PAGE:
Toward an Inclusive Geography of Care and Caregiving

In this short article, we examined the dynamic and changing geographies of care and caregiving. This field of study evolved out of the combination of subdisciplinary developments in medical/health geography, and out of broader concerns for the implications of changes in healthcare policy and practice in Western developed countries. We reviewed the diverse set of theories and concepts that inform geographical approaches to care and caregiving, and we discussed the different institutional, home, community, and body spaces in which and from which care and caregiving occurs.

As with most emerging fields of study, there are several gaps in existing knowledge about care and caregiving. Specifically, most research on care and caregiving has focused on older people, especially women, and urban places in Western developed countries. The experiences of children, youth, and younger adults, male caregivers, and individuals who practice self care are largely absent from the literature. The experiences of individuals living in developing countries, and the unique conditions and requirements of care and caregiving in rural areas are also largely under represented in the care and caregiving literature. These gaps in knowledge, however, have been the focus of several agenda setting developments in care and caregiving research, including the recent publication of special issues in international geography journals that call for more inclusive geographies of care and caregiving. The latter represents, arguably, the most important and potentially fruitful avenue for future research on care and caregiving.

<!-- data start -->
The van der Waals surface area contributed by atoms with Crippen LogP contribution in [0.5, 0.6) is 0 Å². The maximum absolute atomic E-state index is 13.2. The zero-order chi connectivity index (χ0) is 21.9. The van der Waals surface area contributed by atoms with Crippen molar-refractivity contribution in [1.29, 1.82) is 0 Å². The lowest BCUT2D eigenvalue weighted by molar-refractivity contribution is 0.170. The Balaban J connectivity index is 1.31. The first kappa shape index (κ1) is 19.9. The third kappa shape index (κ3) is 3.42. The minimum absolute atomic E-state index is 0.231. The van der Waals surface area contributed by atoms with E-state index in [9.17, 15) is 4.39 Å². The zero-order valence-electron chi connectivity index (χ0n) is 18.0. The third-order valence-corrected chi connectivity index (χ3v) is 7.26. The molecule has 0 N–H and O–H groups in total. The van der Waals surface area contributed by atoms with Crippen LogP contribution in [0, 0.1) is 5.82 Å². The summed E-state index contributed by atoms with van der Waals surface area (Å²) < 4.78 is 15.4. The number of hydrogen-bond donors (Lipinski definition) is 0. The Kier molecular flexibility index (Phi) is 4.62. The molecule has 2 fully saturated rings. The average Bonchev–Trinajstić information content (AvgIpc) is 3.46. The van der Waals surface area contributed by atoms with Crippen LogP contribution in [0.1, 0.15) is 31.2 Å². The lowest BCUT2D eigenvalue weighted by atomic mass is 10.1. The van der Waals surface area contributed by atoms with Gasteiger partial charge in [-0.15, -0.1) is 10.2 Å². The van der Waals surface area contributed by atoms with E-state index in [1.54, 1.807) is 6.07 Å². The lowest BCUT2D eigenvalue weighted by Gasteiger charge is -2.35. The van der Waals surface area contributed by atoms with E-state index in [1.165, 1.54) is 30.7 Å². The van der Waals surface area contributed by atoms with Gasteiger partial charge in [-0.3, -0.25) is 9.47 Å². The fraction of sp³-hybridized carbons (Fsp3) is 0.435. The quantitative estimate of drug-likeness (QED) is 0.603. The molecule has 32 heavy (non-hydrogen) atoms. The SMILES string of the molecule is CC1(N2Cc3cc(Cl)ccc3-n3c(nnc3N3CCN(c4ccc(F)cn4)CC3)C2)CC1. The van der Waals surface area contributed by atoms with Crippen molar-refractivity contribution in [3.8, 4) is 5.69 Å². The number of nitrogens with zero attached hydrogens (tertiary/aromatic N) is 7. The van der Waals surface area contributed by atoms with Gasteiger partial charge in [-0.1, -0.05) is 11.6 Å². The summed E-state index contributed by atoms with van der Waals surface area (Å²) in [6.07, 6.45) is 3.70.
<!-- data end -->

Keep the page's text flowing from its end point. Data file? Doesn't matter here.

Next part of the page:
We have shown that changes within healthcare policies and practices affect the places and spaces of care and caregiving, and people’s place specific care experiences. Research on the geographies of care and caregiving is aimed at improving the lives of care recipients and caregivers, and this underpins the growing commitment to developing an ethical and progressive politics of care. In this pursuit, care and caregiving researchers are making rigorous, applied contributions to healthcare policy and practice, are engaging with numerous communities of practice, especially policy decision making structures and processes, and are informing larger debates within medical, health, and human geography.